It wasn’t your typical Labor Day weekend in the Methow Valley — although “typical” may not have much meaning in the future if our summers continue to leave us exhausted, grieving, and calculating our economic losses before we even get to the first weekend of September.
For all the three-day emphasis on tourism, the most heavily attended event of the weekend was a local gathering on Sunday afternoon at Liberty Bell High School, where a crowd estimated at 1,000 or more packed the gym to honor and commemorate Tom Zbyszewski.
Tom, a Methow Valley native and 2013 Liberty Bell graduate, died on Aug. 19, the first day of the Twisp River Fire. Two of his firefighting colleagues also died, and another is in a Seattle hospital facing a long-term recovery from serious burns.
The floor seating was filled, as were the bleachers. Singer/songwriter John William Sinclair started the event off with a lovely and powerful song that he said was not written about his friend Tom, but seemed fitting. Speakers included some of Tom’s teachers, mentors, friends and family — Adam Kaufman, Mark Wenzel, Rachel Layne, Jane Orme, Kurt Hoffman and Nick Saunders, all offering their powerful memories of Tom — and concluded with the poignant thoughts of Tom’s parents, Ski and Jennifer. David Asia read a couple of poems that Tom had recited in Poetry Out Loud competition.
I saw quite a few in the audience who traveled a long way, on a holiday weekend, to be there on Sunday afternoon. There were tears and hugs and a lot of lingering after the memorial, as if people didn’t really want to leave the company of others sharing both the joy of knowing Tom and the sorrow at his passing.
For context, consider this: Sunday’s attendance represents about 20 percent of the valley’s population. Twenty percent of Seattle’s population would be about 130,000 people showing up for one event honoring a single person, and there’s no place in the city that could hold that many. There almost wasn’t in the Methow Valley.
While the gym was full, the nearby rodeo grounds were empty. For the first time in its history, the Methow Valley Labor Day Rodeo was cancelled, largely because of uncertainty about whether fires and smoke would still be causing problems for participants and spectators.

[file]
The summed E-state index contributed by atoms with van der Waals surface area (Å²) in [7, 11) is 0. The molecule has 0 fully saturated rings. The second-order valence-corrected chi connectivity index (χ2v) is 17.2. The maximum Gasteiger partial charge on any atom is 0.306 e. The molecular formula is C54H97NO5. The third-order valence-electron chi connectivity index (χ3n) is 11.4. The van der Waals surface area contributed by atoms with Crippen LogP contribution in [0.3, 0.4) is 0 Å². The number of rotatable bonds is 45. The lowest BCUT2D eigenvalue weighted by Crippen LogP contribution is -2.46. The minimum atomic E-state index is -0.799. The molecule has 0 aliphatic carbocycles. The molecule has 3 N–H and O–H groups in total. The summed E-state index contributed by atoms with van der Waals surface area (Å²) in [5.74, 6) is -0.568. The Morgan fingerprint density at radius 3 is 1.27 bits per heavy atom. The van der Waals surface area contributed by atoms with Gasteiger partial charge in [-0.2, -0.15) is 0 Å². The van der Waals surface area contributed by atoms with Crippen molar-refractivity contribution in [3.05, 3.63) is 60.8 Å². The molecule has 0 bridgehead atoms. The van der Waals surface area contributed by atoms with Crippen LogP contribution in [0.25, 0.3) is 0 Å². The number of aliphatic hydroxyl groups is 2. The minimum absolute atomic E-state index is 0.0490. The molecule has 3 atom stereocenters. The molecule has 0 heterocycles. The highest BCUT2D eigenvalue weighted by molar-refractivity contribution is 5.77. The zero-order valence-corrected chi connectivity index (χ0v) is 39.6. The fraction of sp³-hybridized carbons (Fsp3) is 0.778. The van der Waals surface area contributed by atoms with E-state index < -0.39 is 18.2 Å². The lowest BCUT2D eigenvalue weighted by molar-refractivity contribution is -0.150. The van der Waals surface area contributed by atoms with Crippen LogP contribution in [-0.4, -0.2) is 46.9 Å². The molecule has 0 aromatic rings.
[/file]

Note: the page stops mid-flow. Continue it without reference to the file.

It was a tough decision for the Methow Valley Horsemen, who put on the rodeo (and the Memorial Day Rodeo as well), and in retrospect, given how the weather conditions turned out, perhaps caused some regret.
However, the group had little choice but to conclude that assuring riders, stock owners and spectators that the rodeo would go on was too dicey a proposition. Logistics demanded a decision, and the Horsemen made it.
On a lighter note, the Winthrop Kiwanis Duck Race was back, a thoroughly goofy and wildly entertaining “competition” to see which rubber birds can bob most efficiently down the Chewuch and Methow rivers. Unlike some rodeo events, there’s no handicapping the duck race.
I had to go over to the coast for a couple of days, and it was the first time I had driven through the Upper Skagit Complex Fire area since Highway 20 re-opened. The scarring in the Skagit River gorge and around Newhalem is scary and dramatic. We had heard that the fire burned right down to the highway in Newhalem, and that was no exaggeration. Scorched areas marred both sides of the gorge.
Looking up at the extreme terrain in that area, it was obvious that huge swaths of the fire were nearly un-fightable. Like many valley residents, I had chafed at the road’s closure because it kept us from leaving in that direction, and prevented visitors from taking the North Cascades Highway route. But seeing the fire’s impact helps explain the thinking behind that decision.
I asked a clerk at the Newhalem store about the fire, but she seemed tired of talking about it. “I don’t want to go through that again,” was about all she said.
There’s a sentiment we can all understand.